Note: Read a fascinating article titled "Does the Pentagon Want Nuclear War Against Russia?" Key leaders in both the CIA and Pentagon seem to want war at all costs, particularly as war fills their coffers and those of their big business buddies. For more along these lines, see concise summaries of deeply revealing news articles about corruption in government and throughout intelligence agencies.
The United States has conducted an escalating campaign of deadly airstrikes against the extremists of the Islamic State. But that appears to have done little to tamp down the conspiracy theories still circulating from the streets of Baghdad to the highest levels of Iraqi government that the CIA is secretly behind the same extremists that it is now attacking. “We know about who made Daesh,” said Bahaa al-Araji, a deputy prime minister, using an Arabic shorthand for the Islamic State ... at a demonstration called by the Shiite cleric Moktada al-Sadr. Mr. Sadr publicly blamed the CIA for creating the Islamic State in a speech last week, and interviews suggested that most of the few thousand people at the demonstration, including dozens of members of Parliament, subscribed to the same theory. The prevalence of the theory in the streets underscored the deep suspicions of the American military’s return to Iraq more than a decade after its invasion, in 2003. The casual endorsement by a senior official, though, was also a pointed reminder that the new Iraqi government may be an awkward partner for the American-led campaign to drive out the extremists.
Note: A carefully researched report on the covert origins of ISIS suggests the creation of terrorists is useful for Washington's elite. For more along these lines, see concise summaries of deeply revealing terrorism news articles from reliable major media sources.
In 2009, not long after his historic election and seven years after the first U.S. drone strike, President Barack Obama accepted the Nobel Peace Prize. Since then, however, deadly U.S. drone strikes have increased sharply, as have doubts about the program’s reliability and effectiveness. The latest criticism comes from Drone, a new documentary about the CIA’s covert drone war. To help promote the film and inveigh against the agency’s drone program ... four former operators - Stephen Lewis, Michael Haas, Cian Westmoreland and Brandon Bryant - appeared at a press conference. Speaking out can lead to veiled threats and prosecution. Which is why for years Bryant was the only drone veteran who openly rebuked the drone war. But his persistence and his appearance in the film, the other three say, inspired them to come forward. On multiple occasions, the men say they complained to their superiors about their concerns to no avail. Drone strikes kill far more civilians than the government admits. These deaths, they argue, wind up helping militant groups recruit new members and hurt the U.S.’s long-term security. By distancing soldiers from the battlefield, the operators suggest the people carrying out strikes may become even more desensitized to killing than their counterparts on the front lines. On some occasions, Haas says operators referred to children as “fun-sized terrorists” or “TITS,” terrorists in training.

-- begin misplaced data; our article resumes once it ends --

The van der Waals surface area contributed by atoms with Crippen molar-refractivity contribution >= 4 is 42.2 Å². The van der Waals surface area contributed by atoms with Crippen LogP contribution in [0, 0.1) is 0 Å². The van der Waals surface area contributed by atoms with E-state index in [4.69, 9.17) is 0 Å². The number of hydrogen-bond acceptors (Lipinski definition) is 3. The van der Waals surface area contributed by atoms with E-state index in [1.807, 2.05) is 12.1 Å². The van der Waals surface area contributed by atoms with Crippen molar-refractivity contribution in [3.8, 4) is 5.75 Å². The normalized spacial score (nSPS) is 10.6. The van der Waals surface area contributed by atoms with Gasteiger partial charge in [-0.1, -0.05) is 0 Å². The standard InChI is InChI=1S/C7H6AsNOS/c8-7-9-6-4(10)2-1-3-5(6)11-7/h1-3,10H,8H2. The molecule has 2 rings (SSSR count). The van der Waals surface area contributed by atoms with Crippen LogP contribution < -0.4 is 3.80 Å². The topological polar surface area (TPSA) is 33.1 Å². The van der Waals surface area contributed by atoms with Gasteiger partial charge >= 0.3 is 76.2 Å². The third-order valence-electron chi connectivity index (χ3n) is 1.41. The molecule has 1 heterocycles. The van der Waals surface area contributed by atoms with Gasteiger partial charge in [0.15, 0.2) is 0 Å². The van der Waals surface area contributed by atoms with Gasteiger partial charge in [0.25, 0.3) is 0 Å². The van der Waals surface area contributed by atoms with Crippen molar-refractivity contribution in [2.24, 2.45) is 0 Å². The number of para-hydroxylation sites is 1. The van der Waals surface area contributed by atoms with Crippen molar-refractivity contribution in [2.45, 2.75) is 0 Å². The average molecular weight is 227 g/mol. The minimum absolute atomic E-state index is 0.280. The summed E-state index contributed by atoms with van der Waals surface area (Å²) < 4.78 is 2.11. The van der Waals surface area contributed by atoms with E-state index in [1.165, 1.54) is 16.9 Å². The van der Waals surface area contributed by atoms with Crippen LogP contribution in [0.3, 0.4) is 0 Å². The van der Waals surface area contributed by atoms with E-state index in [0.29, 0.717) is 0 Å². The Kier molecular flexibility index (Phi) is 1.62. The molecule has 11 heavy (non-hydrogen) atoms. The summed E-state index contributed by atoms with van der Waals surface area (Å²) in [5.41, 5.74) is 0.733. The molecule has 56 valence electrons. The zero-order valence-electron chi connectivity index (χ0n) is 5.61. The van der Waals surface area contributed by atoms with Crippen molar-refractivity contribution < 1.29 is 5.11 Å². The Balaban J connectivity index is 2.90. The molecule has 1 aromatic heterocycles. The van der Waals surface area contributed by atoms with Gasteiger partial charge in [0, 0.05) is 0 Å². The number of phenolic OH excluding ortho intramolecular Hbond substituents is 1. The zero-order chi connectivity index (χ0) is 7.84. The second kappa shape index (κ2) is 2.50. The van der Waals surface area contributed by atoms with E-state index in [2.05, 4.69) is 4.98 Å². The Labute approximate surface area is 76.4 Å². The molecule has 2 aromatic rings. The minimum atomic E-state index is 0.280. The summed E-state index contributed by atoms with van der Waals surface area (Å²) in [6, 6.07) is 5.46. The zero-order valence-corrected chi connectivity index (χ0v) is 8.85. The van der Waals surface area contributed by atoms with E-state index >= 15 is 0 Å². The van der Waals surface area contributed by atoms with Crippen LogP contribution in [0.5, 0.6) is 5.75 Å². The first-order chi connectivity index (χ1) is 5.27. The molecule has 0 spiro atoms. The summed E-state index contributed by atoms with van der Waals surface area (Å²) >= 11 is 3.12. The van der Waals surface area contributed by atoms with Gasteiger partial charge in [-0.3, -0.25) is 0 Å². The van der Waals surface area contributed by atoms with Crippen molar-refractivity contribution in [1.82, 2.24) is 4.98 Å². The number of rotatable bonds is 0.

Note: A human rights attorney has stated the four former Air Force drone operators-turned-whistleblowers mentioned above have had their credit cards and bank accounts frozen. How many more have not spoken out against these abuses for fear of retaliation like this? Read more about the major failings of US drone attacks. For more along these lines, see concise summaries of deeply revealing war news articles from reliable major media sources.
It’s a wretched yet predictable ritual after each new terrorist attack: Certain politicians and government officials waste no time exploiting the tragedy for their own ends. The remarks on Monday by John Brennan, the director of the Central Intelligence Agency, took that to a new and disgraceful low ... after coordinated terrorist attacks in Paris killed 129. Mr. Brennan complained about ... the sustained national outrage following the 2013 revelations by Edward Snowden, a former National Security Agency contractor, that the agency was using provisions of the Patriot Act to secretly collect information on millions of Americans’ phone records. It is hard to believe anything Mr. Brennan says. Last year, he bluntly denied that the C.I.A. had illegally hacked into the computers of Senate staff members conducting an investigation into the agency’s detention and torture programs when, in fact, it did. In 2011 ... he claimed that American drone strikes had not killed any civilians, despite clear evidence that they had. And his boss, James Clapper Jr., the director of national intelligence, has admitted lying to the Senate on the N.S.A.’s bulk collection of data. Even putting this lack of credibility aside, it’s not clear what extra powers Mr. Brennan is seeking. Most of the men who carried out the Paris attacks were already on the radar of intelligence officials in France and Belgium, where several of the attackers lived. The problem in this case was not a lack of data. In fact, indiscriminate bulk data sweeps have not been useful.